With Jeremy Roebuck:
By purchasing millions of television ad time in Pennsylvania, Mitt Romney hopes to end the Republican presidential race by smashing former Sen. Rick Santorum into oblivion in the April 24 primary.
The Romney campaign has already spent just under $1.9 million, according to media trackers in both parties. Sources say the buy will eventually reach $2.9 million.
On Monday, Romney’s campaign asked TV stations across the state to pull an attack ad scheduled to begin running as the first salvo of the blitz, in light of the serious illness of Santorum’s 3-year-old daughter.
Bella Santorum, who has the genetic disorder Trisomy 18, was hospitalized over the weekend, but her father’s campaign announced he will return to the trail on Tuesday with stops in Bedford, Carlisle and Lancaster.
In place of an ad that highlighted Santorum’s blowout loss to now-Democratic Sen. Bob Casey in 2006, the Romney campaign substituted a spot highlighting his fiscal record as governor of Massachusetts.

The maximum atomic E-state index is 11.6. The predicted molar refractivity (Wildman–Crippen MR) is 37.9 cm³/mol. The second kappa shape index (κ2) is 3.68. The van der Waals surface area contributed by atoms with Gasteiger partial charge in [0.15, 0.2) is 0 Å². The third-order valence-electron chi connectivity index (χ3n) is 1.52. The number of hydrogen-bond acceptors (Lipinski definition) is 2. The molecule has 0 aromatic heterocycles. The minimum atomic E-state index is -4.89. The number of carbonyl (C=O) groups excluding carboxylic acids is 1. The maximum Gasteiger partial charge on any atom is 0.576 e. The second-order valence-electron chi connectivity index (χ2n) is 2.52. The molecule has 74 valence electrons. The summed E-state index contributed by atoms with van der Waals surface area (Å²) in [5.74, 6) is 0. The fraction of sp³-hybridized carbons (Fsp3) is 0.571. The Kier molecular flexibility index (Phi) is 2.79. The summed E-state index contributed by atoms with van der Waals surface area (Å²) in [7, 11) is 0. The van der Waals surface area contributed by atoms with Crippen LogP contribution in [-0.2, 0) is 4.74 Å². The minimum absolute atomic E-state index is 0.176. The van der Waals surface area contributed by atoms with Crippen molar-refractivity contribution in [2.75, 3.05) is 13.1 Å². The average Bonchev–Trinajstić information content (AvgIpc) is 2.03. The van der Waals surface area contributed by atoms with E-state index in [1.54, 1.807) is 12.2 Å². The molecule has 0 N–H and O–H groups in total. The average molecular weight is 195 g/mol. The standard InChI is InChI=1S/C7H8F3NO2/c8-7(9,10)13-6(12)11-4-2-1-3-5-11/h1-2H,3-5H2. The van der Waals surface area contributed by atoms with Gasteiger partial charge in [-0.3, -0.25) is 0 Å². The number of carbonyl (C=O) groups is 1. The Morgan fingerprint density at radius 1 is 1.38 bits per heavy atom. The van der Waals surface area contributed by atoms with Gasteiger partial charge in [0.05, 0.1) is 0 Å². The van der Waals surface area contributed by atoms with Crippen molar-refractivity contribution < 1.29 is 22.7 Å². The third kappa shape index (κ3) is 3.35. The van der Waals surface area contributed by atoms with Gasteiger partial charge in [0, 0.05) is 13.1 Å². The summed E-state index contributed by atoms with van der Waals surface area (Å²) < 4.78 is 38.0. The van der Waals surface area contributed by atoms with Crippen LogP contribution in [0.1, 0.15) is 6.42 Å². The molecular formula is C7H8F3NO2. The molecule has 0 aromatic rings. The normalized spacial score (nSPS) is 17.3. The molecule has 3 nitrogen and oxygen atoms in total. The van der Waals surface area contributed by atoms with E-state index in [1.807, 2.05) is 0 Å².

The 30-second spot features Romney delivering a stump speech at a campaign rally. Quotes like "proven fiscal conservative" and "boldest GOP agenda since Reagan '80" appear on the screen.
Romney proclaims that when he entered took office in 2003, Massachusetts faced a $3 billion deficit. It had a $2 billion rainy day fund when he left. All this was accomplished while cutting taxes and slashing spending, he said.
The former governor's claims are largely truthful, according to state budget records. Romney balanced state budgets year after year, as required by Massachusetts law. And while Romney did not raise income taxes during his tenure, business taxes rose by $140 million during his time in office.
He cut spending significantly during his first year in office, but expenditures rose thereafter and were offset by thousands of dollars in new fines and fees.
The attack ad, tailored for Pennsylvania viewers, plays up the former senator's landslide loiss.
Over news footage from election night, a narrator intones "We fired him as senator, why promote him to president?" The ad notes Santorum lost the state by in a "historically embarrassing" 17 percentage points that year. (It was the biggest loss for a Pennsylvania senator since at least 1946.)
In Allegheney County, his registered address, he fell to Casey by 30 points. Santorum lost Allegheny in 1994 and 2000 as well, when he was successful, but not by margins as large.
Santorum bested his rival in Butler County, where he spent his youth, by 10 points.